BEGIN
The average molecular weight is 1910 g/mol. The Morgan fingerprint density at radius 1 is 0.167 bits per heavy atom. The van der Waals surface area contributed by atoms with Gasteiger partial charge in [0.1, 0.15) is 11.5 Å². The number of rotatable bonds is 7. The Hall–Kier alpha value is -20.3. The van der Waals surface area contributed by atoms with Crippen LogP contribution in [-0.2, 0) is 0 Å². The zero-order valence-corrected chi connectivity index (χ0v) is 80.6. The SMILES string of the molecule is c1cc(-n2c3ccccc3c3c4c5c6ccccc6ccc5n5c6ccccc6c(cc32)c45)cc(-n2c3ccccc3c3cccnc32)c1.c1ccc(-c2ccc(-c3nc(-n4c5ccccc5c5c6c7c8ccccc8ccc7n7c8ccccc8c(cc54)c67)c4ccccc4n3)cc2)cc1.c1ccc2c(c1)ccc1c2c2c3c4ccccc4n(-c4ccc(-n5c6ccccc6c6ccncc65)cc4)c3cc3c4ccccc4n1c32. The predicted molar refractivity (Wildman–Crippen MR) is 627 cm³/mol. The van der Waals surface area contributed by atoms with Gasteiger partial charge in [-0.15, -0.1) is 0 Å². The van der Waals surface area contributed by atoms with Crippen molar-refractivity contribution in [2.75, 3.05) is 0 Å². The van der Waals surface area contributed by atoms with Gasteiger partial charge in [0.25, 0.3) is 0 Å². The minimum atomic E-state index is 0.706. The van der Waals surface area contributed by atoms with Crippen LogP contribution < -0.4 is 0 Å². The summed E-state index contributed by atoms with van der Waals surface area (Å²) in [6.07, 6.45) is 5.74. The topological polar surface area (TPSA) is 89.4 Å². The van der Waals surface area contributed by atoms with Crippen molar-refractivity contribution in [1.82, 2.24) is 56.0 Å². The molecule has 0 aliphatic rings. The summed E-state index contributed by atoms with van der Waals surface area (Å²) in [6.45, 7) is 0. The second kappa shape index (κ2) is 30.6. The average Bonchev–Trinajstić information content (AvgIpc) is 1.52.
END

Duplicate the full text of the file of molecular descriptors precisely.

The average molecular weight is 1910 g/mol. The Morgan fingerprint density at radius 1 is 0.167 bits per heavy atom. The van der Waals surface area contributed by atoms with Gasteiger partial charge in [0.1, 0.15) is 11.5 Å². The number of rotatable bonds is 7. The Hall–Kier alpha value is -20.3. The van der Waals surface area contributed by atoms with Crippen LogP contribution in [-0.2, 0) is 0 Å². The zero-order valence-corrected chi connectivity index (χ0v) is 80.6. The SMILES string of the molecule is c1cc(-n2c3ccccc3c3c4c5c6ccccc6ccc5n5c6ccccc6c(cc32)c45)cc(-n2c3ccccc3c3cccnc32)c1.c1ccc(-c2ccc(-c3nc(-n4c5ccccc5c5c6c7c8ccccc8ccc7n7c8ccccc8c(cc54)c67)c4ccccc4n3)cc2)cc1.c1ccc2c(c1)ccc1c2c2c3c4ccccc4n(-c4ccc(-n5c6ccccc6c6ccncc65)cc4)c3cc3c4ccccc4n1c32. The predicted molar refractivity (Wildman–Crippen MR) is 627 cm³/mol. The van der Waals surface area contributed by atoms with Gasteiger partial charge in [-0.15, -0.1) is 0 Å². The van der Waals surface area contributed by atoms with Crippen molar-refractivity contribution in [2.75, 3.05) is 0 Å². The van der Waals surface area contributed by atoms with Gasteiger partial charge in [0.25, 0.3) is 0 Å². The minimum atomic E-state index is 0.706. The van der Waals surface area contributed by atoms with Crippen LogP contribution < -0.4 is 0 Å². The summed E-state index contributed by atoms with van der Waals surface area (Å²) in [6.07, 6.45) is 5.74. The topological polar surface area (TPSA) is 89.4 Å². The van der Waals surface area contributed by atoms with Crippen molar-refractivity contribution in [1.82, 2.24) is 56.0 Å². The molecule has 0 aliphatic rings. The summed E-state index contributed by atoms with van der Waals surface area (Å²) in [6.45, 7) is 0. The second kappa shape index (κ2) is 30.6. The average Bonchev–Trinajstić information content (AvgIpc) is 1.52.